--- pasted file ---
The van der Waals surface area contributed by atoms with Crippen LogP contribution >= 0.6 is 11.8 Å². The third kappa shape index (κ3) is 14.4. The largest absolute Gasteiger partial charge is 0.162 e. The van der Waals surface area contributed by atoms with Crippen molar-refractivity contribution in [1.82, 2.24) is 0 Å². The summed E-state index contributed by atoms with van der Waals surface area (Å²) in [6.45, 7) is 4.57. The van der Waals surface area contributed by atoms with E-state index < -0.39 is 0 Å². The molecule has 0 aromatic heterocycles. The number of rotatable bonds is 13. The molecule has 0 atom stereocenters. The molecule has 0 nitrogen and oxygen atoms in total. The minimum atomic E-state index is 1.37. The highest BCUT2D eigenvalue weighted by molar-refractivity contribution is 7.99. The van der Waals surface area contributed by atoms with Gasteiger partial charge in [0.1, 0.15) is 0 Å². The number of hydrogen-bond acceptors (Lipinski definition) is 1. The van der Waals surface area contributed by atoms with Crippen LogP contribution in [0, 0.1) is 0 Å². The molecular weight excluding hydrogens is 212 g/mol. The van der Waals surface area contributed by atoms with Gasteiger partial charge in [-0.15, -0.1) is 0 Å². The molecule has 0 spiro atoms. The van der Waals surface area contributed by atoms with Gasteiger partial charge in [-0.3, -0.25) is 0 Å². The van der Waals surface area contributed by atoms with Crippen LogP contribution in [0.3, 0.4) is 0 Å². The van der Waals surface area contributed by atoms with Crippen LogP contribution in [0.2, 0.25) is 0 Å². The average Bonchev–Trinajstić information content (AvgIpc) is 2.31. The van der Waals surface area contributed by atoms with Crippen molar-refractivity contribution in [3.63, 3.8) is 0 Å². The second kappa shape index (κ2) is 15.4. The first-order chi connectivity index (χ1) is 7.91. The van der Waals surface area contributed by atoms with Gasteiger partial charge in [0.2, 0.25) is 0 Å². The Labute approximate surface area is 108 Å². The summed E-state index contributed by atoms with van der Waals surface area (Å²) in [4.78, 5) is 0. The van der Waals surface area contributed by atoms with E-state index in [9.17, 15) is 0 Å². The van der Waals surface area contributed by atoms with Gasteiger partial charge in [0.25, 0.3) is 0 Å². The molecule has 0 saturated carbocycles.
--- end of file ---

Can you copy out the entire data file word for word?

The van der Waals surface area contributed by atoms with Crippen LogP contribution >= 0.6 is 11.8 Å². The third kappa shape index (κ3) is 14.4. The largest absolute Gasteiger partial charge is 0.162 e. The van der Waals surface area contributed by atoms with Crippen molar-refractivity contribution in [1.82, 2.24) is 0 Å². The summed E-state index contributed by atoms with van der Waals surface area (Å²) in [6.45, 7) is 4.57. The van der Waals surface area contributed by atoms with E-state index < -0.39 is 0 Å². The molecule has 0 aromatic heterocycles. The number of rotatable bonds is 13. The molecule has 0 atom stereocenters. The molecule has 0 nitrogen and oxygen atoms in total. The minimum atomic E-state index is 1.37. The highest BCUT2D eigenvalue weighted by molar-refractivity contribution is 7.99. The van der Waals surface area contributed by atoms with Gasteiger partial charge in [0.1, 0.15) is 0 Å². The number of hydrogen-bond acceptors (Lipinski definition) is 1. The van der Waals surface area contributed by atoms with Crippen LogP contribution in [0, 0.1) is 0 Å². The molecular weight excluding hydrogens is 212 g/mol. The van der Waals surface area contributed by atoms with Gasteiger partial charge in [-0.15, -0.1) is 0 Å². The molecule has 0 spiro atoms. The van der Waals surface area contributed by atoms with Gasteiger partial charge in [-0.3, -0.25) is 0 Å². The van der Waals surface area contributed by atoms with Crippen LogP contribution in [0.3, 0.4) is 0 Å². The van der Waals surface area contributed by atoms with Crippen LogP contribution in [0.2, 0.25) is 0 Å². The average Bonchev–Trinajstić information content (AvgIpc) is 2.31. The van der Waals surface area contributed by atoms with Crippen molar-refractivity contribution in [3.63, 3.8) is 0 Å². The second kappa shape index (κ2) is 15.4. The first-order chi connectivity index (χ1) is 7.91. The van der Waals surface area contributed by atoms with Gasteiger partial charge in [0.2, 0.25) is 0 Å². The Labute approximate surface area is 108 Å². The summed E-state index contributed by atoms with van der Waals surface area (Å²) in [4.78, 5) is 0. The van der Waals surface area contributed by atoms with E-state index in [9.17, 15) is 0 Å². The van der Waals surface area contributed by atoms with Gasteiger partial charge in [0.25, 0.3) is 0 Å². The molecule has 0 saturated carbocycles.